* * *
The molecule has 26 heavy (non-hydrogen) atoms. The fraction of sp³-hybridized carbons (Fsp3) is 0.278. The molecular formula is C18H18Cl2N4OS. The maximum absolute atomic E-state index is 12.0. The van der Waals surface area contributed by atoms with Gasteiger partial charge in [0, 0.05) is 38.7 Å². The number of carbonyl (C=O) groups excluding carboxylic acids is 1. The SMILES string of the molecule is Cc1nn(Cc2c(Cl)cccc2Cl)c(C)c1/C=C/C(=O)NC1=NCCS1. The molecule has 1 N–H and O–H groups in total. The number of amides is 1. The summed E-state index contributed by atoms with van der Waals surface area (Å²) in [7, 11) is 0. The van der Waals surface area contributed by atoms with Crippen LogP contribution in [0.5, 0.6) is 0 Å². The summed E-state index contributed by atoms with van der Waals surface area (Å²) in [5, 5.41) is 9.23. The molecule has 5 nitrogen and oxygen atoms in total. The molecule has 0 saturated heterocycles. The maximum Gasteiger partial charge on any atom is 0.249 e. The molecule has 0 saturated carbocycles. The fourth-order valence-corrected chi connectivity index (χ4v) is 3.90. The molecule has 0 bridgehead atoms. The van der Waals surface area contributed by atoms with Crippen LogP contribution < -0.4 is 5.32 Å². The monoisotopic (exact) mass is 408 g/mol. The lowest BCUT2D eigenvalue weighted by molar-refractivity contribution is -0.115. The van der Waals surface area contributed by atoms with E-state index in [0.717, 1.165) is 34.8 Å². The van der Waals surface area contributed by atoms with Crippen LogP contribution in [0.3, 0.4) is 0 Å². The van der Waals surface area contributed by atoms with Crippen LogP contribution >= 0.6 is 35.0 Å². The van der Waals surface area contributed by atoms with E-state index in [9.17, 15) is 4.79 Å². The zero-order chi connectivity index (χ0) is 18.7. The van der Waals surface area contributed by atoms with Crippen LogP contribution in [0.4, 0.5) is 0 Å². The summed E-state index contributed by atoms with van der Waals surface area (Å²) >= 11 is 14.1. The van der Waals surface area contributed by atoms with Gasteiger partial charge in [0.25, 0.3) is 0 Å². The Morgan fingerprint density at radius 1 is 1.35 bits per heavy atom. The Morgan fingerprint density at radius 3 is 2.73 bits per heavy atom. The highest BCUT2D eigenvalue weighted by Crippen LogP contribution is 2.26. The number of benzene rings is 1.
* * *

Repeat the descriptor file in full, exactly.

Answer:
The molecule has 26 heavy (non-hydrogen) atoms. The fraction of sp³-hybridized carbons (Fsp3) is 0.278. The molecular formula is C18H18Cl2N4OS. The maximum absolute atomic E-state index is 12.0. The van der Waals surface area contributed by atoms with Gasteiger partial charge in [0, 0.05) is 38.7 Å². The number of carbonyl (C=O) groups excluding carboxylic acids is 1. The SMILES string of the molecule is Cc1nn(Cc2c(Cl)cccc2Cl)c(C)c1/C=C/C(=O)NC1=NCCS1. The molecule has 1 N–H and O–H groups in total. The number of amides is 1. The summed E-state index contributed by atoms with van der Waals surface area (Å²) in [7, 11) is 0. The van der Waals surface area contributed by atoms with Crippen LogP contribution in [0.5, 0.6) is 0 Å². The summed E-state index contributed by atoms with van der Waals surface area (Å²) in [5, 5.41) is 9.23. The molecule has 5 nitrogen and oxygen atoms in total. The molecule has 0 saturated heterocycles. The maximum Gasteiger partial charge on any atom is 0.249 e. The molecule has 0 saturated carbocycles. The fourth-order valence-corrected chi connectivity index (χ4v) is 3.90. The molecule has 0 bridgehead atoms. The van der Waals surface area contributed by atoms with Crippen LogP contribution < -0.4 is 5.32 Å². The monoisotopic (exact) mass is 408 g/mol. The lowest BCUT2D eigenvalue weighted by molar-refractivity contribution is -0.115. The van der Waals surface area contributed by atoms with E-state index in [0.717, 1.165) is 34.8 Å². The van der Waals surface area contributed by atoms with Crippen LogP contribution in [0.3, 0.4) is 0 Å². The van der Waals surface area contributed by atoms with Crippen LogP contribution >= 0.6 is 35.0 Å². The van der Waals surface area contributed by atoms with E-state index in [9.17, 15) is 4.79 Å². The zero-order chi connectivity index (χ0) is 18.7. The van der Waals surface area contributed by atoms with Crippen LogP contribution in [0.4, 0.5) is 0 Å². The summed E-state index contributed by atoms with van der Waals surface area (Å²) >= 11 is 14.1. The van der Waals surface area contributed by atoms with Gasteiger partial charge in [0.25, 0.3) is 0 Å². The Morgan fingerprint density at radius 1 is 1.35 bits per heavy atom. The Morgan fingerprint density at radius 3 is 2.73 bits per heavy atom. The highest BCUT2D eigenvalue weighted by Crippen LogP contribution is 2.26. The number of benzene rings is 1.